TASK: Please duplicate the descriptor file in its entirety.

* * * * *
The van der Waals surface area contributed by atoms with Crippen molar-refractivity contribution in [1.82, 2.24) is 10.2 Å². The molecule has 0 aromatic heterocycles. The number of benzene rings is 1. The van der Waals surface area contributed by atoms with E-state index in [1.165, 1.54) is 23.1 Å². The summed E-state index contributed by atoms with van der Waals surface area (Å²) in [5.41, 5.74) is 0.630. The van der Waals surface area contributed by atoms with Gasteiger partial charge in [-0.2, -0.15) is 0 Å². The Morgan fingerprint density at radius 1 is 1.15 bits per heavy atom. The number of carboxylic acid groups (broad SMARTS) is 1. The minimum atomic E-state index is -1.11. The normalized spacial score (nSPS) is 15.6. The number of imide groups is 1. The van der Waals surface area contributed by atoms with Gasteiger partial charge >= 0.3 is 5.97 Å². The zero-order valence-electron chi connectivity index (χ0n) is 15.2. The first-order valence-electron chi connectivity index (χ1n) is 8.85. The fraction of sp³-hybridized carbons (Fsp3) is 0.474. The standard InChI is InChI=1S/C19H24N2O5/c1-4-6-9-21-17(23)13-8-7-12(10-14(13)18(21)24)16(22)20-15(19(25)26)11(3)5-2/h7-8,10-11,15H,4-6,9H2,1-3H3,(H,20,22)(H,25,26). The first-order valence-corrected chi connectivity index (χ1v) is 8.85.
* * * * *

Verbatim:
The van der Waals surface area contributed by atoms with Crippen molar-refractivity contribution in [1.82, 2.24) is 10.2 Å². The molecule has 0 aromatic heterocycles. The number of benzene rings is 1. The van der Waals surface area contributed by atoms with E-state index in [1.165, 1.54) is 23.1 Å². The summed E-state index contributed by atoms with van der Waals surface area (Å²) in [5.41, 5.74) is 0.630. The van der Waals surface area contributed by atoms with Gasteiger partial charge in [-0.2, -0.15) is 0 Å². The Morgan fingerprint density at radius 1 is 1.15 bits per heavy atom. The number of carboxylic acid groups (broad SMARTS) is 1. The minimum atomic E-state index is -1.11. The normalized spacial score (nSPS) is 15.6. The number of imide groups is 1. The van der Waals surface area contributed by atoms with Gasteiger partial charge >= 0.3 is 5.97 Å². The zero-order valence-electron chi connectivity index (χ0n) is 15.2. The first-order valence-electron chi connectivity index (χ1n) is 8.85. The fraction of sp³-hybridized carbons (Fsp3) is 0.474. The standard InChI is InChI=1S/C19H24N2O5/c1-4-6-9-21-17(23)13-8-7-12(10-14(13)18(21)24)16(22)20-15(19(25)26)11(3)5-2/h7-8,10-11,15H,4-6,9H2,1-3H3,(H,20,22)(H,25,26). The first-order valence-corrected chi connectivity index (χ1v) is 8.85.